(From an article on Ng at the Singapore Art website.)
VL got the ball rolling. And Josef Ng – to this day a household name among Singaporeans of a certain generation (including mine), thanks to a sensationalized cover story of the event in The New Paper – pretty much smacked it right in the faces of his countrymen, still unused to the wacky stunts of contemporary performance art. Needless to say, the result was an immediate public furor. The National Arts Council condemned the act, Ng was charged and fined 1,000 SGD, and, most unfortunately, funding for performance art of all stripes was proscribed – a ban lifted only in 2003, nearly a decade later.
All of this history, however, was relegated to a xerox-ed pamphlet in an empty screening room.
It was at this point, I think, in the last gallery of the exhibition, that the murmur buzzing at the back of my brain the whole time finally piped up: that’s IT, no more, nada, zip, boh liao, if you came looking for the Vincent Leow who gulped down a cupful of his own urine “to force his audience to pay attention” and to demonstrate the idea of the cyclicality of nature, that “what comes from you will eventually come back to you”, then sorry – better luck next time. That chap belongs to the heady era of the Goh Chok Tong 90s, now quite indubitably part and parcel of the endlessly rehearsed, and utterly irrecoverable, past.
Vincent Leow, Making of Conversations with a Femur Bone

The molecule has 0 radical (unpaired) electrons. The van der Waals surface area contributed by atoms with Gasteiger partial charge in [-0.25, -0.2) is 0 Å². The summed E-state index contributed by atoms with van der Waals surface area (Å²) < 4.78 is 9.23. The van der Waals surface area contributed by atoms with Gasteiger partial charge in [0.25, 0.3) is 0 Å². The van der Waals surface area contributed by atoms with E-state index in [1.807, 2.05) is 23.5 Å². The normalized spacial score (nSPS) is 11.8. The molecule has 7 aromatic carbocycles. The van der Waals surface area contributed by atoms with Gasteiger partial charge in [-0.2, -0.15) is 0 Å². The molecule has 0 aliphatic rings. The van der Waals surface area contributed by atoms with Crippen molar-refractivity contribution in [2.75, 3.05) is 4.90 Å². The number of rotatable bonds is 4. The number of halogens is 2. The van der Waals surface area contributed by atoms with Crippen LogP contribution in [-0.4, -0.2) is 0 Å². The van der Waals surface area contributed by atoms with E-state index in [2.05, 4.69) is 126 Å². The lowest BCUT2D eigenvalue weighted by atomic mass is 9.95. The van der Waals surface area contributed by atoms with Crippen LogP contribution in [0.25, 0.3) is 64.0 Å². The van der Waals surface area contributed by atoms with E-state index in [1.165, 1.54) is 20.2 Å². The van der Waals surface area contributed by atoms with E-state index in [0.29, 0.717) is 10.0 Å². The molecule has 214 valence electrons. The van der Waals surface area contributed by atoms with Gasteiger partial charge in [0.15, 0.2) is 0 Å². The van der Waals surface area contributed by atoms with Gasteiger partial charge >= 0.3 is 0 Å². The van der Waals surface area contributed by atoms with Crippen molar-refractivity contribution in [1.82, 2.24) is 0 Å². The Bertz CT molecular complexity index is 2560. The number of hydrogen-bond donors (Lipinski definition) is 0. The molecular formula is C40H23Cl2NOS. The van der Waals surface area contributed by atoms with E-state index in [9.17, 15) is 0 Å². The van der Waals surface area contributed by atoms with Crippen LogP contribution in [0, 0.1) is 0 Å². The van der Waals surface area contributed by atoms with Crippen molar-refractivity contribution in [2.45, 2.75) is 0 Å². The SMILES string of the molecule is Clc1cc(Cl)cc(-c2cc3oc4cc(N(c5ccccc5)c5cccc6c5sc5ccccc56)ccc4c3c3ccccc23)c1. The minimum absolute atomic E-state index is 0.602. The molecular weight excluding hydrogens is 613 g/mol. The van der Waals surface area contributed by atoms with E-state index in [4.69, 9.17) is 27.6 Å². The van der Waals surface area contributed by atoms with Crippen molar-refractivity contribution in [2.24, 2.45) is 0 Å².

Straits Times article on Vincent Leow’s Coffee Talk (1992)
August 2nd, 2010, interview with Vincent Leow in The Straits Times’ Life section
An addendum: Turns out VL’s personal gesture of artistic SOS slash liquid reclamation was way ahead of its time, anticipating the Singapore government’s development of NEWater. About a decade or so ago, largely to curtail the nation’s dependence on external sources of drinking water – i.e. Malaysia – the powers-that-be introduced NEWater: clean, potable, recycled wastewater treated with some fancy new technology to supplement the traditional desalination process. Now I’m sure we all know what that means: Singaporeans are now quaffing their own pee (among other unmentionables). So, really, VL wasn’t doing anything the rest of us aren’t already, he was just one step ahead. Now isn’t that all the more reason to celebrate this clairvoyant model citizen ?
(Note: This piece was NOT included in Tags and Treats, but in the 2008 show on TAV at the SAM, The Artists Village: 20 Years On. Image from Wikicommons.)